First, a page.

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March Against Bullying

Orange County Library System
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Innovation Summary

Orange County Library System expanded the goal of library programming beyond information or entertainment, and engaged in an organized effort to better its local community. Bullying is interfering with the health, wellness and safety of our children and teens. The Orange County Library System (OCLS) partnered with area health and wellness providers to offer resources and public safety initiatives to help victims of bullying. OCLS aimed to put the brakes on bullying by providing information and expert advice to victims and bullies themselves as well as parents and educators.

Problem Statement

Orange County Public Schools (OCPS) is the public school district for Orange County, Florida. OCPS has an enrollment of over 175,000 students, making it the 12th largest school district in the United States. And unfortunately, a large percentage of those

students live in fear of going to school each day – afraid to endure the agony of bullying.  A large metropolitan area, Orange County mirrors national statistics:

  • 1 in 7 Students in Grades K-12 is either a bully or a victim of bullying
  • 56% of students have personally witnessed some type of bullying at school
  • 15% of all school absenteeism is directly related to fears of being bullied at school
  • 71% of students report incidents of bullying as a problem at their school
  • 90% of 4th  through 8th graders report being victims of bullying


Fat. Gay. Or just different. These are the reasons children are being bullied in our schools. It’s an epidemic that causes 160,000 children a day to stay home from school because they are afraid of being bullied according to the U.S. Department of Education.   Alarmed by this unsettling trend, the Orange County Library System turned to experts to provide a month-long series of programs to empower parents, teachers and students to tackle bullying head on.   As part of its March Against Bullying, programs to reverse the trend were offered at all library locations in March 2011.  Nationally recognized expert Jim West waived his $1,500 speaker’s fee to give a Saturday session called How to Keep Your Kids Off the Bully Radar.  West has appeared on national morning news shows.  Another psychologist, Dr. Susan Daniel, presented a workshop call Practical Solutions to Bullying.  Programs targeting everyone from pre-K to teens to parents and teachers were presented at all library locations.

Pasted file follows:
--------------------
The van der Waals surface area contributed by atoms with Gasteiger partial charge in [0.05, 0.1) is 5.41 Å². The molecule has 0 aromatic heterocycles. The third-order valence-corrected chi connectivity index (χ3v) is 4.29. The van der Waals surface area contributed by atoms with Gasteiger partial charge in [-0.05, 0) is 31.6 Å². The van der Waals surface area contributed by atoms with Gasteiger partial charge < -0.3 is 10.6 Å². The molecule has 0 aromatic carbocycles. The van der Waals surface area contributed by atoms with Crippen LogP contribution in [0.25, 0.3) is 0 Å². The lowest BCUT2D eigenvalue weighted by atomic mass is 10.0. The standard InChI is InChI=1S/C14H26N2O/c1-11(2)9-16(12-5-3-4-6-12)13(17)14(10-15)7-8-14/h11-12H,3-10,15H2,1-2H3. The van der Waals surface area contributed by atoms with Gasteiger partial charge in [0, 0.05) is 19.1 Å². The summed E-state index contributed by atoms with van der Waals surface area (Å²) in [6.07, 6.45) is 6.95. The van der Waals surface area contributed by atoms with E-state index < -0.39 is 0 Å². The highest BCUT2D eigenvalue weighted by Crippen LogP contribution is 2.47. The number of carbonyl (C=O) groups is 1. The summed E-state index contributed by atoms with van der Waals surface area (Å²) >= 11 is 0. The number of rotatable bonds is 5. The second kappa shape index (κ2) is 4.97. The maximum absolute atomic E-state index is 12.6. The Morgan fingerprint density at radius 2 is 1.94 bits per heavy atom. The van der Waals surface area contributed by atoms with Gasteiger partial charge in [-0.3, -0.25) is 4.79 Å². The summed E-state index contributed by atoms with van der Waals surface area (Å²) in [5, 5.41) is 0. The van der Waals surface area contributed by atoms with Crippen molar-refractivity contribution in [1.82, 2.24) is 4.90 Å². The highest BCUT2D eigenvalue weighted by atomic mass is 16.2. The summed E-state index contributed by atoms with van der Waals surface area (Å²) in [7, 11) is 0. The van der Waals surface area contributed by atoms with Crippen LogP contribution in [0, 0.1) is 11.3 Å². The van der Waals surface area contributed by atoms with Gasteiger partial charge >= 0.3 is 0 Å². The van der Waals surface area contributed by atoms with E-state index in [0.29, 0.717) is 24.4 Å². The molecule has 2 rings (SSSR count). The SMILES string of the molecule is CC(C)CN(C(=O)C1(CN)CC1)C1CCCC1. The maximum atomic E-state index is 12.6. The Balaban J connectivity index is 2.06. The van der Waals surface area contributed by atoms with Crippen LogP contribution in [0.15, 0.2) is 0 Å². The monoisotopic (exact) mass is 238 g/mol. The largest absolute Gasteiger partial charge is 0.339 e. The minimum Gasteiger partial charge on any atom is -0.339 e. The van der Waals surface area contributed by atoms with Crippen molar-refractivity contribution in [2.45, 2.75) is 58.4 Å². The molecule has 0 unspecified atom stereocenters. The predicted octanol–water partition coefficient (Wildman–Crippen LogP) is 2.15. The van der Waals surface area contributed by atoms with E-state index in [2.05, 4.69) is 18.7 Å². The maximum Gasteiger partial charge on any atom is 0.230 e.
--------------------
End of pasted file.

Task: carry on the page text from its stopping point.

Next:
During the campaign, the abundance of media coverage successfully created an increased awareness of the problem and the need to remain vigilant in our March Against Bullying. More than 500 people attended library programs on bullying during the month.

The online bullying portions of the website with resources had more than 1,000 views.  Meanwhile, more than 2,500 children and teens signed anti-bullying pledges and vowed to become “up standers” not “bystanders” when they witnessed someone being bullied.  All in all, the March Against Bullying effectively articulated its central core message that it’s high time to stand up to bullying.  Even better, many parents, students and educators gained valuable resources and knowledge for dealing with bullying in real life.